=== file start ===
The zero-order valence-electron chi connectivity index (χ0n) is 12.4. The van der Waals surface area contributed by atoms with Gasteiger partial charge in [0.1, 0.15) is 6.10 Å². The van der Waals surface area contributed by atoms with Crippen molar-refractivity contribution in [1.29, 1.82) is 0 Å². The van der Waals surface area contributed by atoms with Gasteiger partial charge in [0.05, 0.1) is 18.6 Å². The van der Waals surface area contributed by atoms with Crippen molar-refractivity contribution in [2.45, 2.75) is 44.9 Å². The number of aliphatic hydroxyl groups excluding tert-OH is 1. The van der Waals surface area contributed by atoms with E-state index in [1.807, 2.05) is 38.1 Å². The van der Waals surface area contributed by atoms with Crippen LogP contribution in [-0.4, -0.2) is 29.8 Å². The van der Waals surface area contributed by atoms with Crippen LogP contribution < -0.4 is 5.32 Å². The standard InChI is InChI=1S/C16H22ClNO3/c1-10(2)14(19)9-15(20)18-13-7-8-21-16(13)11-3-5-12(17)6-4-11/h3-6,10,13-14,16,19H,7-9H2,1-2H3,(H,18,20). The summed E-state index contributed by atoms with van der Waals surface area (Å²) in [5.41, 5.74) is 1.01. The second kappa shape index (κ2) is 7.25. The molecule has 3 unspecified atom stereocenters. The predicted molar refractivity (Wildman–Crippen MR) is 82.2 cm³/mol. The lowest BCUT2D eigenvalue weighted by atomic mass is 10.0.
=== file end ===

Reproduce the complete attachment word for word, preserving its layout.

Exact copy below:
The zero-order valence-electron chi connectivity index (χ0n) is 12.4. The van der Waals surface area contributed by atoms with Gasteiger partial charge in [0.1, 0.15) is 6.10 Å². The van der Waals surface area contributed by atoms with Crippen molar-refractivity contribution in [1.29, 1.82) is 0 Å². The van der Waals surface area contributed by atoms with Gasteiger partial charge in [0.05, 0.1) is 18.6 Å². The van der Waals surface area contributed by atoms with Crippen molar-refractivity contribution in [2.45, 2.75) is 44.9 Å². The number of aliphatic hydroxyl groups excluding tert-OH is 1. The van der Waals surface area contributed by atoms with E-state index in [1.807, 2.05) is 38.1 Å². The van der Waals surface area contributed by atoms with Crippen LogP contribution in [-0.4, -0.2) is 29.8 Å². The van der Waals surface area contributed by atoms with Crippen LogP contribution < -0.4 is 5.32 Å². The standard InChI is InChI=1S/C16H22ClNO3/c1-10(2)14(19)9-15(20)18-13-7-8-21-16(13)11-3-5-12(17)6-4-11/h3-6,10,13-14,16,19H,7-9H2,1-2H3,(H,18,20). The summed E-state index contributed by atoms with van der Waals surface area (Å²) in [5.41, 5.74) is 1.01. The second kappa shape index (κ2) is 7.25. The molecule has 3 unspecified atom stereocenters. The predicted molar refractivity (Wildman–Crippen MR) is 82.2 cm³/mol. The lowest BCUT2D eigenvalue weighted by atomic mass is 10.0.